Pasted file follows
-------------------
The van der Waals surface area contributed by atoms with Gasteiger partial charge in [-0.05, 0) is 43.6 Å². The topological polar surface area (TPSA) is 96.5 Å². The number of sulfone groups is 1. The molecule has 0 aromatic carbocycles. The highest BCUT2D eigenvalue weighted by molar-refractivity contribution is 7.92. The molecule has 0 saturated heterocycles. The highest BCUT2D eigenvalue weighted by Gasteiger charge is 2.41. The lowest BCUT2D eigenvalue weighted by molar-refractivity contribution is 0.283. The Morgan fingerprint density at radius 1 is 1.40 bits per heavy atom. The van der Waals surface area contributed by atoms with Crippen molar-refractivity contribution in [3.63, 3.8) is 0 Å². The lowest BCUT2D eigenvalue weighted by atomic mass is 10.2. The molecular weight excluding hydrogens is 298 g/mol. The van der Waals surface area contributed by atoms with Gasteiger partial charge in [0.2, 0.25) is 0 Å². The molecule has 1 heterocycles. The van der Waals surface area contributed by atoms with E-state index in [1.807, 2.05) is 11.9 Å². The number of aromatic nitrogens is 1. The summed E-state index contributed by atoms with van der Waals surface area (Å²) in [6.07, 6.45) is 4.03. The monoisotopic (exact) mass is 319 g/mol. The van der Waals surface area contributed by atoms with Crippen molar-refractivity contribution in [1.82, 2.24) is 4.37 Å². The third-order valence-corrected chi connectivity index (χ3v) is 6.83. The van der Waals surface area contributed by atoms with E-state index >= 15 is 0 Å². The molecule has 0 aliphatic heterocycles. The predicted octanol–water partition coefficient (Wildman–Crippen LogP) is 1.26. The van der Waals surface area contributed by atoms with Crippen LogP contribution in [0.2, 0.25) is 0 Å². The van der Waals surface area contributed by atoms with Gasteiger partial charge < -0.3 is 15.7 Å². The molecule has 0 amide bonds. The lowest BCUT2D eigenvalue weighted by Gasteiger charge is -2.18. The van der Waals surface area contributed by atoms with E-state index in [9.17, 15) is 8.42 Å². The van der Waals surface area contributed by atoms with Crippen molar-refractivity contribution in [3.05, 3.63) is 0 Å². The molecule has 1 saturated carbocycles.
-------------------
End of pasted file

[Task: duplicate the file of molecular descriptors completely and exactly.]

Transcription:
The van der Waals surface area contributed by atoms with Gasteiger partial charge in [-0.05, 0) is 43.6 Å². The topological polar surface area (TPSA) is 96.5 Å². The number of sulfone groups is 1. The molecule has 0 aromatic carbocycles. The highest BCUT2D eigenvalue weighted by molar-refractivity contribution is 7.92. The molecule has 0 saturated heterocycles. The highest BCUT2D eigenvalue weighted by Gasteiger charge is 2.41. The lowest BCUT2D eigenvalue weighted by molar-refractivity contribution is 0.283. The Morgan fingerprint density at radius 1 is 1.40 bits per heavy atom. The van der Waals surface area contributed by atoms with Crippen molar-refractivity contribution in [3.63, 3.8) is 0 Å². The lowest BCUT2D eigenvalue weighted by atomic mass is 10.2. The molecular weight excluding hydrogens is 298 g/mol. The van der Waals surface area contributed by atoms with Gasteiger partial charge in [0.2, 0.25) is 0 Å². The molecule has 1 heterocycles. The van der Waals surface area contributed by atoms with E-state index in [1.807, 2.05) is 11.9 Å². The number of aromatic nitrogens is 1. The summed E-state index contributed by atoms with van der Waals surface area (Å²) in [6.07, 6.45) is 4.03. The monoisotopic (exact) mass is 319 g/mol. The van der Waals surface area contributed by atoms with Crippen molar-refractivity contribution in [1.82, 2.24) is 4.37 Å². The third-order valence-corrected chi connectivity index (χ3v) is 6.83. The van der Waals surface area contributed by atoms with E-state index >= 15 is 0 Å². The molecule has 0 aliphatic heterocycles. The predicted octanol–water partition coefficient (Wildman–Crippen LogP) is 1.26. The van der Waals surface area contributed by atoms with Crippen LogP contribution in [0.2, 0.25) is 0 Å². The van der Waals surface area contributed by atoms with Gasteiger partial charge < -0.3 is 15.7 Å². The molecule has 0 amide bonds. The lowest BCUT2D eigenvalue weighted by Gasteiger charge is -2.18. The van der Waals surface area contributed by atoms with E-state index in [9.17, 15) is 8.42 Å². The van der Waals surface area contributed by atoms with Crippen molar-refractivity contribution in [3.05, 3.63) is 0 Å². The molecule has 1 saturated carbocycles.